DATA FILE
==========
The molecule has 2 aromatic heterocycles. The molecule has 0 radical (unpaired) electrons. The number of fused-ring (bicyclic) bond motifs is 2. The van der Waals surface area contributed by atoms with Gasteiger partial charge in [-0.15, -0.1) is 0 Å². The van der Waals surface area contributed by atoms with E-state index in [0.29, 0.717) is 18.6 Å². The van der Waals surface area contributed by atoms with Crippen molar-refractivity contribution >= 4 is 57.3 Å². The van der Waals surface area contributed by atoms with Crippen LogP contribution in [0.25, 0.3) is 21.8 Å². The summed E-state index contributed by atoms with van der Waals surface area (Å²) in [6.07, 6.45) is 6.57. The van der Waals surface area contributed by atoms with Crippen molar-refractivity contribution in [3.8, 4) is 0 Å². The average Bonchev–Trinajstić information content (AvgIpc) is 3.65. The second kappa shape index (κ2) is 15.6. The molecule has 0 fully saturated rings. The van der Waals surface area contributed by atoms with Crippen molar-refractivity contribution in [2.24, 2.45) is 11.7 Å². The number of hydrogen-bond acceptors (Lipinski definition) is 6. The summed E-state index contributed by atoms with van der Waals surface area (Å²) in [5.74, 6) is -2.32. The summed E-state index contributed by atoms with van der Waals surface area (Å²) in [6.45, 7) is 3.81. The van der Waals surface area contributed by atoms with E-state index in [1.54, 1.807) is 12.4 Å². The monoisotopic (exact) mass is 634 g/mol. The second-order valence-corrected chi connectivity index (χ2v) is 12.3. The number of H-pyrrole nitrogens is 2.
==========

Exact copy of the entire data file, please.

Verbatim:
The molecule has 2 aromatic heterocycles. The molecule has 0 radical (unpaired) electrons. The number of fused-ring (bicyclic) bond motifs is 2. The van der Waals surface area contributed by atoms with Gasteiger partial charge in [-0.15, -0.1) is 0 Å². The van der Waals surface area contributed by atoms with E-state index in [0.29, 0.717) is 18.6 Å². The van der Waals surface area contributed by atoms with Crippen molar-refractivity contribution >= 4 is 57.3 Å². The van der Waals surface area contributed by atoms with Crippen LogP contribution in [0.25, 0.3) is 21.8 Å². The summed E-state index contributed by atoms with van der Waals surface area (Å²) in [6.07, 6.45) is 6.57. The van der Waals surface area contributed by atoms with Crippen molar-refractivity contribution in [3.8, 4) is 0 Å². The average Bonchev–Trinajstić information content (AvgIpc) is 3.65. The second kappa shape index (κ2) is 15.6. The molecule has 0 fully saturated rings. The van der Waals surface area contributed by atoms with Crippen molar-refractivity contribution in [2.24, 2.45) is 11.7 Å². The number of hydrogen-bond acceptors (Lipinski definition) is 6. The summed E-state index contributed by atoms with van der Waals surface area (Å²) in [5.74, 6) is -2.32. The summed E-state index contributed by atoms with van der Waals surface area (Å²) in [6.45, 7) is 3.81. The van der Waals surface area contributed by atoms with E-state index in [1.54, 1.807) is 12.4 Å². The monoisotopic (exact) mass is 634 g/mol. The second-order valence-corrected chi connectivity index (χ2v) is 12.3. The number of H-pyrrole nitrogens is 2.